All Roads Lead to CI
By Lori Putnam
Lewis Carroll once famously wrote, “If you don’t know where you are going, any road will take you there.” Such has not been the case with CI. In fact since its founding 10 years ago, the goal of building a 21st century university has been the CI community’s guiding force. Now the opening of a new campus entrance road marks another important milestone in the University’s growth and success.
“Isn’t it interesting that the new campus entry is open at time when we are beginning our second decade?” observed President Richard Rush of the new three-quarter-mile road that connects Lewis Road to the campus. “The entry gives a symbolic welcome to a new generation of CI students. Here is the road to opportunity, to your future, and to your success.”
The four-lane road, which now will be known as University Drive, is located approximately a mile and a half south of the original entrance, and will serve as the main artery for the CI campus. It has been designed to accommodate additional traffic – up to an estimated 15,000 full-time students – that the former two-lane University Drive could not. The original entrance will revert to its former name, Camarillo Street, and primarily will serve residents and visitors of University Glen while also providing a more leisurely, secondary access to campus.
The new University Drive integrates naturally with its surroundings, featuring an expansive median landscaped in a variety of native, self-sustaining plants and trees such as oaks, sycamores, and toyon. A bike path follows along the main road and a new bridge crosses Long Grade Creek to connect to the main campus. A second pedestrian bridge at Ventura Street leads visitors to a future parking area and recreational playing fields. Environmentally sensitive features include high-efficiency, dark sky lighting fixtures that prevent light pollution, and rubberized asphalt created from recycled tires. Bio swales have been added as well to help clean and filter storm water runoff and avoid contaminating watershed areas.
Charting a Path
While construction on the new campus entrance began nearly 18 months ago, the project originated with the passage of Proposition 1D (the Kindergarten-University Public Education Facilities Bond Act) in 2006, which provided funding for planning efforts. Within a year, Ventura County already had moved Lewis Road to the west of Calleguas Creek and constructed a bridge to cross the creek in preparation for the new entrance. The county paid for the bridge as part of a larger upgrade to Lewis Road, and the University acquired the land where the bridge and the new entrance cross.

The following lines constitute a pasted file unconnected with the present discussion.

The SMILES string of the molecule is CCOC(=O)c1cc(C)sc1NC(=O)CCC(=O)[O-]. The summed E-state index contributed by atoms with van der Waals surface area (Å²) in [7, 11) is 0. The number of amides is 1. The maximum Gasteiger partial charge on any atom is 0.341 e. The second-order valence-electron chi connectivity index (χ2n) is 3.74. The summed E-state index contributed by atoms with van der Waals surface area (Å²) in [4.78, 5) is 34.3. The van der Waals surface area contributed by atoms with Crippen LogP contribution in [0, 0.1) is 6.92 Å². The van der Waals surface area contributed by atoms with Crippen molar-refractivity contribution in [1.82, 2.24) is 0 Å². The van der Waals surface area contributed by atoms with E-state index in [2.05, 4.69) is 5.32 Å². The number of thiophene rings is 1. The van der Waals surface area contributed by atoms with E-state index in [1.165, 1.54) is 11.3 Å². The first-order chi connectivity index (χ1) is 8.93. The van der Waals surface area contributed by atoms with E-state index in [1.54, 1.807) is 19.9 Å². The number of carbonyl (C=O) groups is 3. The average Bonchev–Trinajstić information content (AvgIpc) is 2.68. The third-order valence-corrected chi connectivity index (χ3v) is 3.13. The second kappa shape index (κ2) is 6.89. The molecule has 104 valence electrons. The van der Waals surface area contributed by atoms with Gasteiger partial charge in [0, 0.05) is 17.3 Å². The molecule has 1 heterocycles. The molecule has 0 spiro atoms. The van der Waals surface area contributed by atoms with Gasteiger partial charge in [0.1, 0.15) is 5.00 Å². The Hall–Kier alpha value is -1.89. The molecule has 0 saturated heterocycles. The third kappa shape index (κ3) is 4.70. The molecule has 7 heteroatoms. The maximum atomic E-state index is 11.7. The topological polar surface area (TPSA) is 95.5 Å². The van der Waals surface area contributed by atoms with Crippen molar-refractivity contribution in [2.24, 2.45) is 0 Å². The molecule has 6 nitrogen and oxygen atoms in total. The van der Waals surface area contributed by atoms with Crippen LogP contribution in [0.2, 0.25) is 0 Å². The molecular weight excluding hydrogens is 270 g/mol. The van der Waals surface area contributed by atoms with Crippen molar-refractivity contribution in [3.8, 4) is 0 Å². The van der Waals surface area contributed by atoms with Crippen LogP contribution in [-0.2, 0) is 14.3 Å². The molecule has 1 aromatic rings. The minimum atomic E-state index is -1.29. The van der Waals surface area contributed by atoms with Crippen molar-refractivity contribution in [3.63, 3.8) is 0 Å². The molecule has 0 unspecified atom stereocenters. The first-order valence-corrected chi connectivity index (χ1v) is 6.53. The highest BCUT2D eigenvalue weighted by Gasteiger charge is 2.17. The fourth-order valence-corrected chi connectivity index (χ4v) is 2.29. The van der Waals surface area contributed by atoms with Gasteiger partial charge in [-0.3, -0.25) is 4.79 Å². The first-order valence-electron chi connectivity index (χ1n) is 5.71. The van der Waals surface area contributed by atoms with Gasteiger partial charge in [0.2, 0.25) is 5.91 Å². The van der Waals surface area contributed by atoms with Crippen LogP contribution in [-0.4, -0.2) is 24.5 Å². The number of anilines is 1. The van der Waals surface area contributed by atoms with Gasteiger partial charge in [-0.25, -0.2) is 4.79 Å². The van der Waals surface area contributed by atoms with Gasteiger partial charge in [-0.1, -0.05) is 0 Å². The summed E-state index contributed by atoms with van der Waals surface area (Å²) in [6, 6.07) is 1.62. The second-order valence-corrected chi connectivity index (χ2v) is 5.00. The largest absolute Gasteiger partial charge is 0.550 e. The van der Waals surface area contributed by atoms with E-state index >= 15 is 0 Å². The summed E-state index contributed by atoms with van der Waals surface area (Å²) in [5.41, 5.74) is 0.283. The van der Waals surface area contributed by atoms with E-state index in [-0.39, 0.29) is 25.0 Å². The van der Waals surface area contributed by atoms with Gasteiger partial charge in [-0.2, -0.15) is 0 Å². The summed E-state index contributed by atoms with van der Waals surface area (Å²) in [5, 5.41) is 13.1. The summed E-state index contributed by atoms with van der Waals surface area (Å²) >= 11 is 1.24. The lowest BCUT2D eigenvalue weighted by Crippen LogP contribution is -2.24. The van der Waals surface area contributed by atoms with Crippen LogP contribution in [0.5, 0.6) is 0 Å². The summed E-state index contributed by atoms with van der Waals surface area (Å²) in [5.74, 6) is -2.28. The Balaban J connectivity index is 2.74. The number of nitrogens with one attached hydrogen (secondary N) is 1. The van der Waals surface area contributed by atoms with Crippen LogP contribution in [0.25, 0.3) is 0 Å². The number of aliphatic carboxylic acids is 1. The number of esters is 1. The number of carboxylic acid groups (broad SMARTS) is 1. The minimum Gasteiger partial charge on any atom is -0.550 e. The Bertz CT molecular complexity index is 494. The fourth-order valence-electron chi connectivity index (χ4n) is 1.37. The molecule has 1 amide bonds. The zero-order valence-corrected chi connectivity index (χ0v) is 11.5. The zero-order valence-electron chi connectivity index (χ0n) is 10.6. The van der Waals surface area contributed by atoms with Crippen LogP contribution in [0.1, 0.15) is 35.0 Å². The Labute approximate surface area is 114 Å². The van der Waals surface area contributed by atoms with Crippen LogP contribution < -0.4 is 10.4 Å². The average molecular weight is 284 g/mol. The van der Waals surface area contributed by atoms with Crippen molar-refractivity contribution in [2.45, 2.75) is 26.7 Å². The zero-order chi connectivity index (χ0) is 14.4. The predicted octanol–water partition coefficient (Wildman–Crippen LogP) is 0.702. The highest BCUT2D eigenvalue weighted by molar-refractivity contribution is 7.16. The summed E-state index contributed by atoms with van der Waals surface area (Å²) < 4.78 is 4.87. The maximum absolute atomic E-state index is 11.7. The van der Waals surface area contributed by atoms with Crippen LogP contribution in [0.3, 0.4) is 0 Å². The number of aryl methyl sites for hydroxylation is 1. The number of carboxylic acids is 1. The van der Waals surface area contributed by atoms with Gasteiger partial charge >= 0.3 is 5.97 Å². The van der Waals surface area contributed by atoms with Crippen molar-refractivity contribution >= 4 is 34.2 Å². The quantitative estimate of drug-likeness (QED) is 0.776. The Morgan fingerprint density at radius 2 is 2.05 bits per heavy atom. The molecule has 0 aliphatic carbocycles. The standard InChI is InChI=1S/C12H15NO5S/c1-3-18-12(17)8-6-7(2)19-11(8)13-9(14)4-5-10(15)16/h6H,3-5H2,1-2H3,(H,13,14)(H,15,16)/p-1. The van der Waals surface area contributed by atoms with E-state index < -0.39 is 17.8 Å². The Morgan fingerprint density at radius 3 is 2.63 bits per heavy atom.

In addition to collaboration with county and state government, the entry road project also fostered a variety of partnerships with CI faculty, students, and environmental and regulatory agencies.
Protecting the Wetlands
The location of the new road created the need for an Environmental Impact Report and subsequent planning for restoring native wetlands. Under the direction of such CI faculty members as Donald Rodriguez, Associate Professor and Chair of the Environmental Science & Resource Management program, students were able to use the campus road project as a chance to learn more about sustainability.
“We thought this was a great opportunity to integrate learning into the project,” said Rodriguez. “We treated the University as a learning laboratory and worked closely with Operations, Planning & Construction, who actually hired three students part-time to help monitor the project.”
Rodriguez and his peers led classes of up to 50 students at a time in massive planting of vegetation such as Arroyo willow (S. lasiolepis) and mulefat (B. salicifolia) to support the wetland habitat. The area is home to a number of migratory birds, such as the endangered Least Bell’s Vireo, as well as fish and reptiles. “I tell students they can be a part of a lasting legacy to improve the ecological integrity and beauty of the entry way,” added Rodriguez. “I would envision some day – when it’s all grown – that this may be a stop on the campus tour where a guide talks about the ecological footprint of campus.” In addition to planting vegetation, additional work was done on the levy system to help control flooding and protect the wetlands.
On Friday, May 11, members of the larger community joined CI administrators, faculty, students, and staff for a ribbon-cutting ceremony to commemorate the opening of the new entrance.
In his welcoming remarks, Academic Senate Chair Jim Meriwether observed, “We mark today the idea that a person – a student, a faculty member, a friend from the community – traveling down this road will see, feel, and implicitly understand that they have arrived at a special place, a dedicated space for building and cultivating and sharing the remarkable endeavors of this young university.”
Dulce Lopez, CI student body president, also spoke of the symbolic importance of the new road and recited from Robert Frost’s The Road Not Taken. “Two roads diverged in a wood,” said Lopez. “and I, I took the one less traveled by, and that has made all the difference.”